Friday, September 19, 2008

S & L Redux

There was an blurb by John Sparks in the September 22, 2008 issue of Newsweek about a new book: Slackonomics: Generation X in the Age of Creative Destruction by Lisa Chamberlain.( It says:
Not only have those born between the baby boomers and the boomers' kids had to struggle to make themselves felt as a cultural force, they've also got stuck on the wrong side of every big economic trend in the past 30 years. Stagflation of the 1970s meant their parents couldn't afford to indulge them as children. Graduation from college during the "jobless recovery" of the '90s got many careers off on the wrong foot. Boomer-driven bubbles pushed homeownership out of reach just as Xers were looking to settle down.
As a baby boomer (albeit from the tail end of the "boom"), I too have experienced all of the above except for the homeownership bubble although that was made up for by the rampant inflation of the Ford and Carter years, the first oil crisis (I remember swearing that I would never pay more than $0.75/gallon) and the S & L scandals. Even the "jobless recovery" was a factor in my life as I looked to move to a new position in the late 90's and many people did not think of it as a recovery so the number of open rabbinic positions declined. So as I look around me at this latest economic nadir, on the one hand it seems familiar. Large banks failing. American banks and car companies looking for bailouts. On the other hand, it is clear that deregulation, and a seeming return to laissez faire economic policies combined with many unlearned lessons from the 1920's, 70's, 80's and 90's have combined to make this economic "event" much more pronounced.

One intro course in economics at the University of Alaska Anchorage (UAA) certainly does not make me an economic expert and I do not claim to have pat, easy or complex solutions. However, growing up living on the economic edge and years of working with social service and government agencies dealing with poverty and homelessness give me an appreciation of the consequences of our current economic situation and the impact we will see it have on individuals and communities. Thus I am confused by the administration's plan to bailout the financial institutions, including foreign ones (where are their governments) but not directly help individuals on the brink of homelessness and the edge of bankruptcy. I also do not understand where we are going to get the $700 billion to pay for the program. Borrow more from China and the Arab Emirates?

My recent trip back to Anchorage reinforced the disparity in our society. As a whole, Alaska is in the midst of another boom cycle. Oil prices are high. The State is flush with money. Real estate has risen with the national trends. In 6 years the house we sold in Anchorage was sold again for 2.5 times what we sold it for. The list goes on and on.

(דבר אחר - An aside: I remember in the "bust" that followed the Alaska boom of the late 70's early 80's bumper stickers appeared on cars: "God, please let there be one more boom. This time I promise I won't p%^$ it away." I wonder how many people are keeping that promise.)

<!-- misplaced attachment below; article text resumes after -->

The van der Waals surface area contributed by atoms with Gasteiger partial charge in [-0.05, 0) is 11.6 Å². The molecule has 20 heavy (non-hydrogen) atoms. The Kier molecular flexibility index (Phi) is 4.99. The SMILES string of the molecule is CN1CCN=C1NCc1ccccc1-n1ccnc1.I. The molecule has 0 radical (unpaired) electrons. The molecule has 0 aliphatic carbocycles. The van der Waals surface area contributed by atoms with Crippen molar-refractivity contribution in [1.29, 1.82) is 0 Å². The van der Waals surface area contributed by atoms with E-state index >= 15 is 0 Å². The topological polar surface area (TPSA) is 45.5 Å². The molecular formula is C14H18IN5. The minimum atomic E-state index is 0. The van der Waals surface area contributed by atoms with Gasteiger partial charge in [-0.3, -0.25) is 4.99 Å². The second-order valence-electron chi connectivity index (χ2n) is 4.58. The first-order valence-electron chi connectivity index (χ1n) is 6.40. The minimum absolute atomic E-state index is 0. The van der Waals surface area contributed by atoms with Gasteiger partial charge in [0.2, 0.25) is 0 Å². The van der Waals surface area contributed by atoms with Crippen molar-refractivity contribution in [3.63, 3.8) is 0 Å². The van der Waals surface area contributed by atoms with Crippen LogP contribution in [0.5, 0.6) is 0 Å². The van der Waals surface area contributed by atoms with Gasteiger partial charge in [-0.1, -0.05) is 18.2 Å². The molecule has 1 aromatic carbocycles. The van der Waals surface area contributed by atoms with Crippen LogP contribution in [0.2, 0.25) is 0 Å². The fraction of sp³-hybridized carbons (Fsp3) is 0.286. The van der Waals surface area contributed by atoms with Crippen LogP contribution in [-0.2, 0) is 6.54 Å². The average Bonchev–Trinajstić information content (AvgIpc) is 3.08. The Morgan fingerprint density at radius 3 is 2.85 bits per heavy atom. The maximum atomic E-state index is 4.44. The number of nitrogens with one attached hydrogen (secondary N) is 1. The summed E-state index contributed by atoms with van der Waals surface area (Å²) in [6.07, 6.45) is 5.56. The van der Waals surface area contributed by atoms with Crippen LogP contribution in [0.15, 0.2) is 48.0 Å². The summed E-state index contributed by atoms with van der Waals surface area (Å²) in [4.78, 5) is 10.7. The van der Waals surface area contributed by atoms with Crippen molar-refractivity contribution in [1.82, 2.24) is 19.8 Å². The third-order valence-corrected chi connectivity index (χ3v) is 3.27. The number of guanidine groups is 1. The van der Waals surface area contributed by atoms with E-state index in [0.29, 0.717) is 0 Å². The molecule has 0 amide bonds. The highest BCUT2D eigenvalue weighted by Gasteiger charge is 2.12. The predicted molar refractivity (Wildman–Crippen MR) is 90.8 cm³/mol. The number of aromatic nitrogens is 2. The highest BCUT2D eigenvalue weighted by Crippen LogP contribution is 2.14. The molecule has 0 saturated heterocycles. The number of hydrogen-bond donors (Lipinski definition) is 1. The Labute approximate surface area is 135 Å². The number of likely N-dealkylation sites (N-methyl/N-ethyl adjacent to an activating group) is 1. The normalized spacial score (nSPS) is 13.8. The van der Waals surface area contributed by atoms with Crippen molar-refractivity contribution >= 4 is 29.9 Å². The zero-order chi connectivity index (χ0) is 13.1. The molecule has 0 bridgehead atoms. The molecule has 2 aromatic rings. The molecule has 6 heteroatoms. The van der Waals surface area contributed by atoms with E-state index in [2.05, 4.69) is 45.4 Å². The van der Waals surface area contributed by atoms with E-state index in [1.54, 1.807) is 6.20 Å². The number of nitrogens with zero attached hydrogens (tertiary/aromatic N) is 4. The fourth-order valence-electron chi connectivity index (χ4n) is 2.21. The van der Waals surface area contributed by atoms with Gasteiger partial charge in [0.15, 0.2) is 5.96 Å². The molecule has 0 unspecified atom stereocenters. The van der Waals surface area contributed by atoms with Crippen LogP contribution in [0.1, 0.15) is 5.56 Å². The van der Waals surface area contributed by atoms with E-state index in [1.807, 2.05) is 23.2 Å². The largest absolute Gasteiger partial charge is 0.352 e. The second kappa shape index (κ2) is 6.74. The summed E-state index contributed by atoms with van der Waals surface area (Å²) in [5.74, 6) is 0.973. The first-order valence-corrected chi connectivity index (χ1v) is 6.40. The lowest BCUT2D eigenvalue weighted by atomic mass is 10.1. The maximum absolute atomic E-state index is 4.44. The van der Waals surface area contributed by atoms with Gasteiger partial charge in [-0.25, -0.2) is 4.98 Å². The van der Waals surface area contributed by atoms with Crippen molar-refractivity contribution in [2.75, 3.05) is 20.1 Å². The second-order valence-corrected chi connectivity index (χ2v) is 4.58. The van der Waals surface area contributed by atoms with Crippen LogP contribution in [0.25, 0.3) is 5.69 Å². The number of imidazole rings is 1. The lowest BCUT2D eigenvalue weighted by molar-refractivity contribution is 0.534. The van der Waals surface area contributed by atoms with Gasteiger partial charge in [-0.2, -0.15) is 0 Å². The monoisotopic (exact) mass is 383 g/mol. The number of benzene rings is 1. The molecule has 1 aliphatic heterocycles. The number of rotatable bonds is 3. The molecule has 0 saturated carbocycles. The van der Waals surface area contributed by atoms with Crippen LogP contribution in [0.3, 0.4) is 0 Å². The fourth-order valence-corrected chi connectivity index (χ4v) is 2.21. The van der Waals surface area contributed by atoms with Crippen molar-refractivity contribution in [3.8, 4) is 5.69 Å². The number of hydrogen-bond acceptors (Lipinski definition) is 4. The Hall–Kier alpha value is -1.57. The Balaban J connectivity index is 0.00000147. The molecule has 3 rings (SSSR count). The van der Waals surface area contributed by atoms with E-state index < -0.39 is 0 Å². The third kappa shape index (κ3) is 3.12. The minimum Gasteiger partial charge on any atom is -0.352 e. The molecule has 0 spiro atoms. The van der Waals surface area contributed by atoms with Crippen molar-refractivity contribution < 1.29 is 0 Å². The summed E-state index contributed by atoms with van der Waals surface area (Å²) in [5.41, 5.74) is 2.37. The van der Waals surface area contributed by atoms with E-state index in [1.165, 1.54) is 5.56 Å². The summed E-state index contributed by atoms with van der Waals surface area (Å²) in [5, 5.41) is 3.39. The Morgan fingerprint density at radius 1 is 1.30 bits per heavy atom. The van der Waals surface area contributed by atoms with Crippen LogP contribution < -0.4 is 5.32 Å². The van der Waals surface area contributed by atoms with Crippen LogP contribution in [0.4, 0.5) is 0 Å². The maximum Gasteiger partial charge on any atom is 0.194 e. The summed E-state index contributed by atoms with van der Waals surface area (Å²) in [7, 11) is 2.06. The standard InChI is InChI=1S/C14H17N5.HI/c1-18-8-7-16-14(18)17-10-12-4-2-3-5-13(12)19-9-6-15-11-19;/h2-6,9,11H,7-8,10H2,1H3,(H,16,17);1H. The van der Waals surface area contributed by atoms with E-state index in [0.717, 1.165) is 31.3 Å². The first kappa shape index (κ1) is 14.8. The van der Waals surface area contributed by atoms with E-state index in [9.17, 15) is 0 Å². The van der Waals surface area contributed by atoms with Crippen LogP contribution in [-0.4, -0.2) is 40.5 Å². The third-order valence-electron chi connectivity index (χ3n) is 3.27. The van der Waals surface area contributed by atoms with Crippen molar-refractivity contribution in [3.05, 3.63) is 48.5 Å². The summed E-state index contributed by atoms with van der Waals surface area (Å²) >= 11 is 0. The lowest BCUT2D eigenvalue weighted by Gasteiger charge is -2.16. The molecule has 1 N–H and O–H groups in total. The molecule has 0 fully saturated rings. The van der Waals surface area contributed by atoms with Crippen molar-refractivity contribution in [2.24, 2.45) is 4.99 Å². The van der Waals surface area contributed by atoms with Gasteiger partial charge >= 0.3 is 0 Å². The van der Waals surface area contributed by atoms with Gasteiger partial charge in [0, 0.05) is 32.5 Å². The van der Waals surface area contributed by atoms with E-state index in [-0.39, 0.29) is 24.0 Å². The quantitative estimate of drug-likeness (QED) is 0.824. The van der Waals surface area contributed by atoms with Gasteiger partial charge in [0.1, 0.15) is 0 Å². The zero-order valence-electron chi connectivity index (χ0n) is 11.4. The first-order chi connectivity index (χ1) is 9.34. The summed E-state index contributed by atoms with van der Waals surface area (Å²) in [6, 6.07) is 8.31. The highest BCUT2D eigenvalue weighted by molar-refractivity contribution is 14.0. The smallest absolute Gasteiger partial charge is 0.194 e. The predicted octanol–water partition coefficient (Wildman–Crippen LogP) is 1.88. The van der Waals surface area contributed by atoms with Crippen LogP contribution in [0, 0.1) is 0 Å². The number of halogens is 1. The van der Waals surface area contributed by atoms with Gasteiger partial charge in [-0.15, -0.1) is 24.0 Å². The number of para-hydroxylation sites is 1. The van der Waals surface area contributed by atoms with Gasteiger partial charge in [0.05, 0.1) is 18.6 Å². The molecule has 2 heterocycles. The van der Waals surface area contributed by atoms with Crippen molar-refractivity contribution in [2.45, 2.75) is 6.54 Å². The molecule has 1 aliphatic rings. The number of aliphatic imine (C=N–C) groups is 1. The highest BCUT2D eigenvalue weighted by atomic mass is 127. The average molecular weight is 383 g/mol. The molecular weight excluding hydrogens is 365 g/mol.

Yet, I was told that one of our members went to the Food Bank to help out and saw that the shelves were bare. The question is: Was it because so many people needed food that they emptied the shelves or was it because their donations are down because people are feeling less secure and therefore contributing less and the the governments have fewer resources to make up the difference or some combination of the two?

Since Buffalo missed out on the boom of the 90's and early 2000's and regularly ranks as one of the 5 poorest cities in America, when a bust comes there isn't far for us to fall. The impact on the real estate market in Western New York is minuscule compared to the rest of the United States. These large economic trends impact on Western New York in direct ways because of indirect problems. Since New York State relies so heavily on tax revenues generated by the various parts of the financial sector, in times like these when income is down State aid also must decrease due to the lack of funds.

However, the rise in people's anxiety about their financial future, losing their homes, job security, retirement security, the reliability of their insurance companies is in itself a problem. The less secure we feel, the less we support others whose situations are actually worse than our own. But this is the time when we must find ways to support them.

After 9/11 President Bush told us that the best thing we could do as Americans was to go out and spend money to support an economy suffering from the fallout of the terrorist attacks. Buy more goods. Buy homes and if you already own a home buy a bigger one... And the financial institutions let us by lending us the money. Forget how easy it is to get a new credit card. Upon moving to Buffalo I was shocked at how much money banks were willing to let us borrow to buy a home! What kind of fools would lend that much money to people earning what we earned? Now we know.

I keep hearing talk about how if people are carrying too much debt or bought homes for more than they could afford it is their own fault. Granted, borrowers carry a large share of the responsibility for the situaitons in which they now find themselves. But those who extended the credit to them also bear a large share of the responsibility. I have no MBA or a degree in finance yet, I know that if I were to loan out money it would well secured. Residential real estate found itself sucked into the vortex of a vicious cycle. The higher and faster prices rose, the more money one could easily borrow to buy a home which created a bigger demand for homes which drove prices higher...